Role and Authority: An Empirical Study on Internal Auditors in Malaysia

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Nurmazilah Mahzan
Norhayah Zulkifli
Sarimah Umor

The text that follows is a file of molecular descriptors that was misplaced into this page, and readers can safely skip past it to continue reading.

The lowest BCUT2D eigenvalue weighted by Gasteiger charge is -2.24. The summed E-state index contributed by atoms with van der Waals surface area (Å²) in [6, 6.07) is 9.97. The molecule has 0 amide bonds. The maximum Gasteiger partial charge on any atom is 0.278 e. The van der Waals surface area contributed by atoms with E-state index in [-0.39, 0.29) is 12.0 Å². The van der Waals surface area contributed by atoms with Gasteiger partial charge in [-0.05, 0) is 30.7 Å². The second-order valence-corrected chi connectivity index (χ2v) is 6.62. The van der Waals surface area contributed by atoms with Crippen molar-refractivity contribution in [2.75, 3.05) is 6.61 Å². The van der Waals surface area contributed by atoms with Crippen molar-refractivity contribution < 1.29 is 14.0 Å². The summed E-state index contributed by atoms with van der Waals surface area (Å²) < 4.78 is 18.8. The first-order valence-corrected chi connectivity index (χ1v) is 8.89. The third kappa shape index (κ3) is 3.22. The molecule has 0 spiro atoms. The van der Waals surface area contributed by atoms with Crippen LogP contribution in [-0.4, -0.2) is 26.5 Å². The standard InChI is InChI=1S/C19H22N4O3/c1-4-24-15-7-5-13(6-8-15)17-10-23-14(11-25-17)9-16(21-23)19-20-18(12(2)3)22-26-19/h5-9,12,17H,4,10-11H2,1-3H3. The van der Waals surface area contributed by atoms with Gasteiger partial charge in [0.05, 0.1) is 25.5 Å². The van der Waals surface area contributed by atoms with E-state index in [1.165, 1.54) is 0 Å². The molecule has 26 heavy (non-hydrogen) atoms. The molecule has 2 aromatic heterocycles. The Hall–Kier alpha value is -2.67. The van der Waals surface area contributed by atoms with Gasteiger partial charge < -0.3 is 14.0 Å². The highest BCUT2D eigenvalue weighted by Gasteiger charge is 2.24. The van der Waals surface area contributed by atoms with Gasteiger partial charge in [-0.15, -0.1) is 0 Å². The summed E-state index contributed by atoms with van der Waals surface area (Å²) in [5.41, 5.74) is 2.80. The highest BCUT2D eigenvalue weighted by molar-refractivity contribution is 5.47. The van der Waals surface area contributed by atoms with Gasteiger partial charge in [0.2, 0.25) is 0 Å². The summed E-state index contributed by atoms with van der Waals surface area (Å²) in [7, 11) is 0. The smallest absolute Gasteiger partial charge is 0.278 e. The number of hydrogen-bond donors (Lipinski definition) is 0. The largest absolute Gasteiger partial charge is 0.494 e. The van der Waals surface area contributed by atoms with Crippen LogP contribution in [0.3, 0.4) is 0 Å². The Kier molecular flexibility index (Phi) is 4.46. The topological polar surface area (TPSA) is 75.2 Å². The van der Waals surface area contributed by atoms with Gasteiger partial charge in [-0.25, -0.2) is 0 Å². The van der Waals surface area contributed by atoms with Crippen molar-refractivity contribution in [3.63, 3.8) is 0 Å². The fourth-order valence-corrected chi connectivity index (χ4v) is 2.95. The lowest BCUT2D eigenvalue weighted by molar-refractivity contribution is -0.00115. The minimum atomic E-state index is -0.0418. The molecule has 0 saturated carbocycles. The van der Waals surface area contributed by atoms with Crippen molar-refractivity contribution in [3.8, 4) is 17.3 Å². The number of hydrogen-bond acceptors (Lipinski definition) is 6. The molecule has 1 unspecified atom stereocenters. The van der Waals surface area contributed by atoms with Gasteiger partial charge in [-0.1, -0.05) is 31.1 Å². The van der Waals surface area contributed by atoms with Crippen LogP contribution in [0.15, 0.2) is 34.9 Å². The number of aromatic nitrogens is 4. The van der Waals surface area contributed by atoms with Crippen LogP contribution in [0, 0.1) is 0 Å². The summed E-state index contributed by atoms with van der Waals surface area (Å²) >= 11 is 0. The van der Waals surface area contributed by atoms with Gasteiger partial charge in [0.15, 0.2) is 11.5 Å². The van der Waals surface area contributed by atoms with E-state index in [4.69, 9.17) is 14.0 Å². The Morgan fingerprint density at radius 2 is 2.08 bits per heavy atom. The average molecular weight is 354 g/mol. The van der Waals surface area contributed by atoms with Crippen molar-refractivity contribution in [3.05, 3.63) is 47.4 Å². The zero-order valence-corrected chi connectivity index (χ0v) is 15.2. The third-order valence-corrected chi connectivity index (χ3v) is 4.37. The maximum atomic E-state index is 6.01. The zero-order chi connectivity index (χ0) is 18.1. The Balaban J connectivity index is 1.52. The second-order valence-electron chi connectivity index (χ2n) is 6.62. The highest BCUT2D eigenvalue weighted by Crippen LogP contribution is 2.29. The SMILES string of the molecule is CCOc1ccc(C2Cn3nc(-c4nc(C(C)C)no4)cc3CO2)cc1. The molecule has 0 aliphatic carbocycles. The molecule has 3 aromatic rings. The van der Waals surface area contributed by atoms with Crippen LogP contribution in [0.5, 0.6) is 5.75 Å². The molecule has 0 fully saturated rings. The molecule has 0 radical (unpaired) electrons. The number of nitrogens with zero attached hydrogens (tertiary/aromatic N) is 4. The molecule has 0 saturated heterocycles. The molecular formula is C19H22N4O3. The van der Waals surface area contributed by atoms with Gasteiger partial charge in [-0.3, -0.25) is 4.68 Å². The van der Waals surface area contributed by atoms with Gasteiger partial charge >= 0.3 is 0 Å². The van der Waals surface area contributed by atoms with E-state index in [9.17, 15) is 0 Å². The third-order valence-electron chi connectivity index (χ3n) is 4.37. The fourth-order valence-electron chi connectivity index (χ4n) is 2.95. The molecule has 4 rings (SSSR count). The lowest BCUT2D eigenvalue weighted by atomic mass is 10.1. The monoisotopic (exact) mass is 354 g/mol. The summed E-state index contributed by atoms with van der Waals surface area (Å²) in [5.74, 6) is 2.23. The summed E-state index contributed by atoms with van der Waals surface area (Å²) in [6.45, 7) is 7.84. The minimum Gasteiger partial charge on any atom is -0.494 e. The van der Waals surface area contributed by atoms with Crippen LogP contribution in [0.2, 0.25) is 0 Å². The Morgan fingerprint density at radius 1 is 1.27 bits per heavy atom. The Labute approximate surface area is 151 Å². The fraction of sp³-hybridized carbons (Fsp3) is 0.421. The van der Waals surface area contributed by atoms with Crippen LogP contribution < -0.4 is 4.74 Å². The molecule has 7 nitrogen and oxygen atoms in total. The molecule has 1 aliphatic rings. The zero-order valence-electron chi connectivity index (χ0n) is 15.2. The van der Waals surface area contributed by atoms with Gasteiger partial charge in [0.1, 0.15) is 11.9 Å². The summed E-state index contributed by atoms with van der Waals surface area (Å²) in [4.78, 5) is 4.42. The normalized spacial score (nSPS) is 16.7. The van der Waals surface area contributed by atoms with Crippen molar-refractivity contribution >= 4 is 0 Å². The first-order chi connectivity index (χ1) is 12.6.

One important relationship between members of the internal audit profession and others in the work world is that of authority because it has the most pervasive direct and indirect influence upon the clarity of the internal auditors’ role. Internal auditors have varying roles among which are control oversight, decision support and risk management. We noted that the lack of authority will affect the internal auditors’ role clarity and hence its effectiveness. The main objective of this paper is to identify the relationship between the roles of the internal auditors and authority. The extent to which the internal auditors enjoy role clarity is determined by how they perceive their roles. This paper provides empirical evidence on the association between internal auditor roles and other aspects of a profession such as audit charter existence and employment type. The results show that although management intimidation is dominant in explaining the variance in authority, this construct only explains 13.7 per cent variance in authority. The results support the need for the regulators, the professional body which is the Institute of Internal Auditors (IIA) and the persons charged with governance (board of directors) to provide internal auditors with clear authority to identify appropriately their roles and responsibilities. From a practical standpoint, internal auditors may re-evaluate their actual roles, and from the various roles that they have undertaken, clarify the confusion that might have occurred concerning their roles. The results provide clear action directives for organisations concerned with the enhancement of the internal audit profession. This paper contributes towards the decision making of boards of directors, audit committees and other regulatory bodies, to augment the profession of internal auditors.


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